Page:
Fine and Raw Chocolate
Habanero Salt 70% Cacao (bar)
Weight: .5 oz. (14.1 g.) in total bar / 2 oz. (56 g.) in total bar
Calories: 82.5 calories (per label) in 1/4 bar
Cost: $8.50 for 1 bar (plus shipping)
Purchased from: Fine and Raw Chocolate, online order
Welcome to Day #3 of Chocolate and Cowgirl Theme Week.
Today's Habanero Salt 70% Cacao (bar) was from Fine and Raw Chocolate (Brooklyn, NY).
Aroma is an important aspect of chocolate tasting. The smell of a chocolate can be very similar to its taste, or it can be different in a surprising way (e.g. the first time you take a bite of a 100% cacao bar with no sugar or sweeteners or a dark chocolate with multiple layers of flavor that seem to blossom in your mouth).
Some flavor inclusions in bars may have a very weak aroma, but pack a flavor wallop, like hot chili peppers.
So, it was with some anticipation that I bit into today's Habanero Salt 70% bar containing organic habanero* powder. The bar smelled like relatively mild chocolate with a trace of coconut sugar and a very faint salt or savory vegetable note.
The habanero flavor was tied to small salt crystals. And unless you bit into a piece with more crunchy salt flecks, the burn on your lips and the tears in your eyes will be very manageable. The heat index (at least in the pieces I sampled) was relatively low, due to judicious use of this powerful pepper (thank you!).
There was also not a big heat flare at the finish of the tasting curve. So fear not. Unless you want to steer completely free of chilis altogether, you'll probably be OK, and you'll still be able to taste the chocolate.
And speaking of the chocolate, this 70% cacao gluten free bar with habanero salt was made using "50% roast and 50% raw," ethically sourced cacao, from bean-to-bar, with no refined sugar.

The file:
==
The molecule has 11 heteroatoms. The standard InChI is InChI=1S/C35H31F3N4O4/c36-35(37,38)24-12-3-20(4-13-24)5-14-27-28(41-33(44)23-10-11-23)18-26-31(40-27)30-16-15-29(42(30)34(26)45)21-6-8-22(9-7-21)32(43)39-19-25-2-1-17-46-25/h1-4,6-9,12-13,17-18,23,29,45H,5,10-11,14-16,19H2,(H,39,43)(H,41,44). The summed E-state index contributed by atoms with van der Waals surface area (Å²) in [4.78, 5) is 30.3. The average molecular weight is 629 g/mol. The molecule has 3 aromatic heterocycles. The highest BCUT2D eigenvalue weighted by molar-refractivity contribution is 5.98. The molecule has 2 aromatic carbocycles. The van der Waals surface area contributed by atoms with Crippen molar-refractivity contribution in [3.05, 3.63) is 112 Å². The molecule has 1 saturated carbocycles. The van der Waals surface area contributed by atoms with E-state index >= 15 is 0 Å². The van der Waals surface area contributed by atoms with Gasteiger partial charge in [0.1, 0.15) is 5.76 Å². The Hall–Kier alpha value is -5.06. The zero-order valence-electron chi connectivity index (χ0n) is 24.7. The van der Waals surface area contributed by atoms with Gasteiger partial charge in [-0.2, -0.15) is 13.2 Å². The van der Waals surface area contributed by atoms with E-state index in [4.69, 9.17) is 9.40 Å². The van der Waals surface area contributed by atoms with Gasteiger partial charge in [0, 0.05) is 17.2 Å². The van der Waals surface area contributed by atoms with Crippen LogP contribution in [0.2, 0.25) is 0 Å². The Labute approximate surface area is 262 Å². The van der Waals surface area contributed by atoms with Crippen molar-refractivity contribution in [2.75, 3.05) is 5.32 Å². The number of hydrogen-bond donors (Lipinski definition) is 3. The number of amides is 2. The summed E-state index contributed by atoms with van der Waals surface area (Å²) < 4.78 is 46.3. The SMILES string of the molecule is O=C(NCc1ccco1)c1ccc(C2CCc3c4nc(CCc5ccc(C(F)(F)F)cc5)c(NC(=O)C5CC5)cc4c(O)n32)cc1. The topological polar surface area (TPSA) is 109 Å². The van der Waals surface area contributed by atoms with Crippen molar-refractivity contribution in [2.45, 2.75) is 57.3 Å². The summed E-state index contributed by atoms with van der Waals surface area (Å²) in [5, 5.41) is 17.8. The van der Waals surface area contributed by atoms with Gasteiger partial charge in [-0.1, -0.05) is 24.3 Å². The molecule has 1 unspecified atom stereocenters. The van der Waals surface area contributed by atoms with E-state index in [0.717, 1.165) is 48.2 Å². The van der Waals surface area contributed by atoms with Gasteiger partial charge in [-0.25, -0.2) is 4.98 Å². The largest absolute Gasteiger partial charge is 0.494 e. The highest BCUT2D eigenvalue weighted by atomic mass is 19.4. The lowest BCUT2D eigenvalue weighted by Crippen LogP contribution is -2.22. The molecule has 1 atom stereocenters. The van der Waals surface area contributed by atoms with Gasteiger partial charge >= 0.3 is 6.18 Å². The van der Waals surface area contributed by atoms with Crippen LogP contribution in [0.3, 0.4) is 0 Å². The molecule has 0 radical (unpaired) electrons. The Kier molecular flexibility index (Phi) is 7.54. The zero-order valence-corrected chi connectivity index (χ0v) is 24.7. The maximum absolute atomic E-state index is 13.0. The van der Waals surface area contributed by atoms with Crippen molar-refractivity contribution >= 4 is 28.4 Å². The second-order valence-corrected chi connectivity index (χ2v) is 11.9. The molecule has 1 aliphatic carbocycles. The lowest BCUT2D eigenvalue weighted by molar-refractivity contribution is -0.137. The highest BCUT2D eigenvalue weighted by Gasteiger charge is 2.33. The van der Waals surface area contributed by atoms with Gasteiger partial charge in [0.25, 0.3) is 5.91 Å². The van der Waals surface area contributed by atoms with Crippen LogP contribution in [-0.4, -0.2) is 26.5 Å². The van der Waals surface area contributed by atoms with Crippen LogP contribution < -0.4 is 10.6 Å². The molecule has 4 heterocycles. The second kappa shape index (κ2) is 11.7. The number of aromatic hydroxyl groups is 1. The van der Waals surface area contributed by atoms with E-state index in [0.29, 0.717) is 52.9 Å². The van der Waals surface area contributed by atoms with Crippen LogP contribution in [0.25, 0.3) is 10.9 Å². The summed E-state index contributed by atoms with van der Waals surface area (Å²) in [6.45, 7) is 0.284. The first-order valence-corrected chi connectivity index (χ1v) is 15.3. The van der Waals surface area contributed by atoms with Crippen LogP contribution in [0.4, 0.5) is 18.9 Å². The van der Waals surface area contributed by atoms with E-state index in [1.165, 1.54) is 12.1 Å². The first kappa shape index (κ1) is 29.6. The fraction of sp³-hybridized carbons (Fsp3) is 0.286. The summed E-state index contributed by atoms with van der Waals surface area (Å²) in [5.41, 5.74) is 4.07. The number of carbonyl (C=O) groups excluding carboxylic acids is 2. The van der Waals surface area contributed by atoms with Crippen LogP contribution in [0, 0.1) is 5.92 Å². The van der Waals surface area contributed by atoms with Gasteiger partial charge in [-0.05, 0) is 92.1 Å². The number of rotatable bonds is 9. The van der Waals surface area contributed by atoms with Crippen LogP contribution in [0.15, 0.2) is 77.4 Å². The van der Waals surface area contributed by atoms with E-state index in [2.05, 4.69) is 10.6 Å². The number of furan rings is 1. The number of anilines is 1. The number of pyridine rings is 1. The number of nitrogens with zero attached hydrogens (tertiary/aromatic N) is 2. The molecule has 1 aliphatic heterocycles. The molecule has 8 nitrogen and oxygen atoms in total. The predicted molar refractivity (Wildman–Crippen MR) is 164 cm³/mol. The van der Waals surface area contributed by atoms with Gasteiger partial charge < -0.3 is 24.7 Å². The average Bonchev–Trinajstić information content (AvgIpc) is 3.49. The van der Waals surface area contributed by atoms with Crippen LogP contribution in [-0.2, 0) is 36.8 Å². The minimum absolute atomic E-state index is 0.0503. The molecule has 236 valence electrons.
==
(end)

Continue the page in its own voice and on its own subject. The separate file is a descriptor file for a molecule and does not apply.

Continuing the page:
Ingredients: Organic cacao bean(s), organic coconut sugar, organic cacao butter, organic habanero powder, sea salt.
*Habanero peppers are from the Americas, in the West. Early Spanish explorers found them and spread them across the globe. They are widely cultivated in Mexico. They can also be found growing in Belize and other Latin American countries and remains of these peppers have been found from centuries ago, as far south as Peru, and as far north as the southwestern U.S.
As every cowboy and cowgirl knows, a little of this small, fiery cherry red pepper goes a long way in a chile, stew or sauce. (Image of ripe, red habanero pepper above is from www.habaneromadness.com)
On that note, we're taking this chocolate on a hike around some California sagebrush and Coastal Live Oak trees, and we'll say hello to the cows for you.
**Cows Eat Chocolate?
Oh, and by the way, did you know that some specialty ranchers feed their cows chocolate? Yes, chocolate is a small part of a special diet that helps build unique flavor. A herd of Cadbury's chocolate-fed Wagyu beef cattle at Mayura Station in Australia are on the menu of some pretty fancy Michelin-starred restaurants. (Note: Please don't feed cows chocolate without their owners permission. Not all animals can eat cacao.)